DOCTORS today seem to have more letters behind their names than ever before. Most of my colleagues have diplomas or master’s degrees in public health, health policy, business or law, and a number of friends are “double doctors” with a medical degree and a PhD. Many of the interns I speak with have started or are planning further university study.

What is our newfound obsession with this post-nominal alphabet soup?

I believe it relates to two key factors.

First, there is an oversupply of metropolitan-based doctors in Australia. As growing numbers of doctors compete for the same number of positions, there is a necessity to differentiate oneself from the pack. Hospitals and colleges reinforce this by their points-based systems of selecting doctors with a heavy focus on qualifications and research. No longer is it considered good enough to be a fine clinician. Now you also need to be a leader, a scholar or an Olympic medallist.

The default option to enhance one’s employability is to pursue further education. While some doctors go back to university to diversify their career, the majority of my colleagues are accruing additional certificates, diplomas and master’s degrees to secure a prized training position or a future consultant job. The same applies to research – it’s no longer an optional extra for those passionate about scientific inquiry but an obligatory task to stay in the game, which results in research output focused on quantity over quality.

Second, imposter syndrome is endemic in our profession. Many doctors have a sense of insecurity about their knowledge and place in the medical hierarchy. This can manifest as reluctance in doctors to speak about an issue unless they hold a specific qualification that they believe affords them the right to have a strong opinion. This state of affairs reflects the adage by Bertrand Russell in his 1933 essay, The triumph of stupidity, that:

“… in the modern world the stupid are cocksure while the intelligent are full of doubt”.

In lieu of clinical experience, which can’t be fast-tracked, some doctors acquire additional qualifications to ameliorate this uncomfortable self-doubt.

Perhaps these two factors have nothing to do with it. Whatever the cause, I believe the relentless focus on accruing more and more post-nominals is misguided. It takes time away from one’s clinical work, personal pursuits and precious leisure activities. It leads to financial debt and, in some cases, emotional debt.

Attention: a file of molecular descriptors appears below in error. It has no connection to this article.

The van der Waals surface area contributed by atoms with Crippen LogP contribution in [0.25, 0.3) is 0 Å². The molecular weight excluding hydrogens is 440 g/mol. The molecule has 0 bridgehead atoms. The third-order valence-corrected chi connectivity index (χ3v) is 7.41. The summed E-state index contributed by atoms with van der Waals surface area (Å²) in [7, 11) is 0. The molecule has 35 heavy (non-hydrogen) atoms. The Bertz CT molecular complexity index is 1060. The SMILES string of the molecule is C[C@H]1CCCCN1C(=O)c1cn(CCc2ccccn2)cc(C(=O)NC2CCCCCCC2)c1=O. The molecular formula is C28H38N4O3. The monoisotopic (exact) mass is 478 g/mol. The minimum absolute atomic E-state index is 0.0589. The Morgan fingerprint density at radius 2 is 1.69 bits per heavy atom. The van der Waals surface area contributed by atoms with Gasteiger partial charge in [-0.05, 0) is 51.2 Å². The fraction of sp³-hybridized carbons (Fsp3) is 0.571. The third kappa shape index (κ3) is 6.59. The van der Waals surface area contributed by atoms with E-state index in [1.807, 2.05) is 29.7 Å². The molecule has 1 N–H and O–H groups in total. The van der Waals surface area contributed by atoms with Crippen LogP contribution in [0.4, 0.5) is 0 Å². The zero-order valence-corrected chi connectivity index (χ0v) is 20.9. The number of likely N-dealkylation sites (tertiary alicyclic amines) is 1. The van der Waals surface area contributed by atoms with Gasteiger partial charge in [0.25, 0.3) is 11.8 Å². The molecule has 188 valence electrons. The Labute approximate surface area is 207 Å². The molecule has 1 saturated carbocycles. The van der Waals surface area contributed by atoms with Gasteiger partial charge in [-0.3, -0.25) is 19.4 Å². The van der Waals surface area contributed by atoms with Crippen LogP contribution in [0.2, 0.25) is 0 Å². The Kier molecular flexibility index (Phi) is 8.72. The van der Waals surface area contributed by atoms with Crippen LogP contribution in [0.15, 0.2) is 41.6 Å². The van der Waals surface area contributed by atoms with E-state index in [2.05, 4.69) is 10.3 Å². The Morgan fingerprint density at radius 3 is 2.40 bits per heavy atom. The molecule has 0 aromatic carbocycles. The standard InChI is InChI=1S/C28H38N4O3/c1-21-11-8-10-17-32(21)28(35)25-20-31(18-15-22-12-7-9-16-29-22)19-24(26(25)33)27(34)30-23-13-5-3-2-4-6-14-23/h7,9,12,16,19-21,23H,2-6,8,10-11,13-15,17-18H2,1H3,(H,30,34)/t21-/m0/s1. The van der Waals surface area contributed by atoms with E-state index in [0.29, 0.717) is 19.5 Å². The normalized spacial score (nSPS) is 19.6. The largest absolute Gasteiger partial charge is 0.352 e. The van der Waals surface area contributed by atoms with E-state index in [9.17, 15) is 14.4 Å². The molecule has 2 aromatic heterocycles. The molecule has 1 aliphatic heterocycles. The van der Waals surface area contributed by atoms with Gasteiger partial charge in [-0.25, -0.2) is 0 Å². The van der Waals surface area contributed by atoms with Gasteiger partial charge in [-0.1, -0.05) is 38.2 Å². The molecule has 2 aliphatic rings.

At the end of my training, I will have 22 letters behind my name, 11 of which are unnecessary for my career goal to work as a regionally based psychiatrist. I rue the tens of thousands of dollars spent and the time sacrificed with family and friends for those letters.

At the beginning of the university year and as my colleagues are preparing themselves for a busy year of “work, study, sleep, repeat” – long hours juggling post-graduate study with hectic clinical jobs, research, college exams, continuing professional development, extracurricular activities, and family and social commitments – I encourage them to reflect on what is most important to them. Is the extra university qualification an added value or a distraction? Some post-graduate qualifications are now so ubiquitous they’ve lost the quality signal they once provided.

When is a doctor educated enough? Does one need a plethora of post-nominals to be educated enough, or is this just a sign of the inexorable pace of the rat race in medicine? My view is that a medical degree and a college fellowship are probably enough education for most of us.

Dr Malcolm Forbes is a psychiatry registrar at Royal Children’s Hospital in Melbourne and holds an honorary position as Clinical Senior Lecturer at the University of Melbourne.

 

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16 thoughts on “When is a doctor educated enough?

  1. John Burke MB., BS., FRACGP says:

    I can only agree.
    In my many years of working as a Rural Practitioner I was never asked about what letters I had. Patients seemed only interested in clinical competency which they learned about from friends and family.
    Letters don’t make you a better Clinician. Knowledge and experience does.
    May I ask why are you pursuing the letters?

  2. Venita Munir MBBS, FACEM, Assoc Deg PWE says: